By Zach Arnold | October 22, 2014

Cain Velasquez out with a right knee injury, derailing the building of Ultimate Fighter in Mexico and the highly anticipated main event against Fabricio Werdum in Mexico City. In steps Mark Hunt. Werdum is putting his best motivation forward.

When Cain Velasquez fights, he is one of the most gifted giants we’ve ever seen. His determination to be the best has made him an incredibly gifted heavyweight. The problem is that, like Chris Weidman, he has the injury bug. The toughest champions in UFC also seem to absorb the most punishment to their bodies. In retrospect, it makes Georges St. Pierre’s decision to temporarily step away look smart.

The UFC has invested so much into promoting Cain Velasquez and for good reason. However, he has difficulty maintaining his health to frequently defend the championship. What do you do if you’re UFC? I don’t know.

Guys like Cain are once-in-a-generation type fighters. In MMA, generations usually last 7 years or so. How much longer will he be able to last as an upper echelon heavyweight? It’s the heavyweight division. The lifespan of a solid heavyweight lasts much longer than fighters in other weight classes. We’ll see more of the big man soon enough. Here’s hoping for a speedy recovery.

Topics: MMA, Media, UFC, Zach Arnold | 55 Comments » | Permalink | Trackback |

Fight Opinion Radio discussion: How can UFC be growing so much, yet face so much uncertainty?

By Zach Arnold | October 10, 2014

Some days, being an MMA fan feels like fighting a two-on-one handicap match.

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The current UFC business model is proving to be very unique. How can the UFC be experiencing record international business growth in markets like Mexico and yet face real uncertainty regarding their next television deal in Canada (!), an office closure in China, the release of Asian middleman Mark Fischer, and now the reported mass resignations from UFC’s Singapore office? With a Singaporean report claiming that UFC is only interested in sold show-type zero-risk deals to run in big Asian markets due to their supposed unwillingness to change their product & business practices to mesh with cultural concerns, what is UFC’s plan for growth in Pacific Rim markets outside of Australia?

The UFC is allegedly experiencing big time TV growth internationally and yet their PPV revenue has declined substantially. One minute, Dana White is claiming that Conor McGregor is bigger than Brock Lesnar or GSP and the next minute you have estimates of UFC 178 drawing 180,000-230,000 PPV buys. Additionally, none of the current UFC champions appears to be an all-time Top 10 UFC PPV box attraction.

Dana White is busy telling The Financial Times that UFC could be worth billions. The next minute, another publication claims they’re worth a billion. What is the UFC brand really worth without Lorenzo Fertitta or Dana White? If UFC’s growth is so explosive, then why do the people who have an interest in Zuffa’s debt seem concerned about the company’s future earnings?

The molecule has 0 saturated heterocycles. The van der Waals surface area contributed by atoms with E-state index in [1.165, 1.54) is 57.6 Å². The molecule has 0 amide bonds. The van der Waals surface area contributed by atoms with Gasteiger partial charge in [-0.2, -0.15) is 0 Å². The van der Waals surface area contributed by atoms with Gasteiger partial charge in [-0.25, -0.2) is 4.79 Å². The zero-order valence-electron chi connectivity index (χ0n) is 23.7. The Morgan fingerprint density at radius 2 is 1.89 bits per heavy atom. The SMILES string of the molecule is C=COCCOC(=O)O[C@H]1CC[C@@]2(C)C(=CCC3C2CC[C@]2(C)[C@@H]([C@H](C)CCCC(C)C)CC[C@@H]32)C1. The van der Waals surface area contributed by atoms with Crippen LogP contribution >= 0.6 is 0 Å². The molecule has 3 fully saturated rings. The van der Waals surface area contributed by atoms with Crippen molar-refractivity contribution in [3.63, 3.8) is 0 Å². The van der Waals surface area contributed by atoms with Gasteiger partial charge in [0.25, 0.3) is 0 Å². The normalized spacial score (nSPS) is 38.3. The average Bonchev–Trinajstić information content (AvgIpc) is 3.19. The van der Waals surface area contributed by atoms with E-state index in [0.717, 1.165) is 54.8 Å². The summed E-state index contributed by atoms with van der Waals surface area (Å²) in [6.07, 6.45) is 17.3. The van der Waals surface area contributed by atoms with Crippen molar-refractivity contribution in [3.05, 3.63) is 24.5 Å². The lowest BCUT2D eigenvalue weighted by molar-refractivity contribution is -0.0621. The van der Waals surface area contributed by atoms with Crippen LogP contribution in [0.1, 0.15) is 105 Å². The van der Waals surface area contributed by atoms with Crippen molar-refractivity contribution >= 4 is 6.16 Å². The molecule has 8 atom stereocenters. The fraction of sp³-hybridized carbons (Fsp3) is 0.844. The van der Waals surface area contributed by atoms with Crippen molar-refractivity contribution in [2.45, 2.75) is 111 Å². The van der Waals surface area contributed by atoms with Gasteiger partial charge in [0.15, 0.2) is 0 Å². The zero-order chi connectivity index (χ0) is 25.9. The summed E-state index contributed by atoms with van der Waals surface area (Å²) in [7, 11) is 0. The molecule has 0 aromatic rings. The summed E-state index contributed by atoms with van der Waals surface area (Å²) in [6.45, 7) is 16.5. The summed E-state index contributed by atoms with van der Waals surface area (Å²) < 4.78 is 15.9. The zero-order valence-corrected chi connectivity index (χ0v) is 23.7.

If you’re a manager or agent, how do you navigate the negotiating waters now with UFC given that their PPV buys are declining? Do you have more leverage given the volatility of UFC’s current business situation or do you have less leverage given that UFC has said the hell with it, we’re going to proceed with a McDonaldification of four or fight cards a month with line-ups consisting of bouts where fans only know 25% of the fighters participating?

It’s one thing to experience international growth. It’s another thing to maintain that growth & to retain, let alone maximize, your gains.

With so many UFC events happening globally, expect more colossal mistakes like the botched HGH drug test of Cung Le to happen. The amount of stress on the employees involved in regulation & the production teams is enormous and things will slip through the cracks. When mistakes are made, UFC rarely admits or takes responsibility for their problems.

So, what’s next for UFC? What’s next for the fighters? What about the fans? Jeff Thaler & I discuss all of these angles on this week’s edition of Fight Opinion Radio.

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To Zack Nelson for his past & present support of Fight Opinion Radio.

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Topics: Fight Opinion Radio, Jeff Thaler, MMA, Media, UFC, Zach Arnold, podcasts | 8 Comments » | Permalink | Trackback |

Has UFC lost all credibility drug testing their own fighters for self-regulated shows?

By Zach Arnold | October 8, 2014

Is UFC’s HGH drug testing of Cung Le their ugly Roger Goodell moment?

Cung Le went into his Macau fight against Michael Bisping with a ripped physique. After he got Freddy Krueger’d by Bisping, UFC announced last week that Le had failed a post-fight HGH drug test. UFC initially suspended Le for nine months, then came back and stated that they made a mistake and the suspension would be a year-long ban.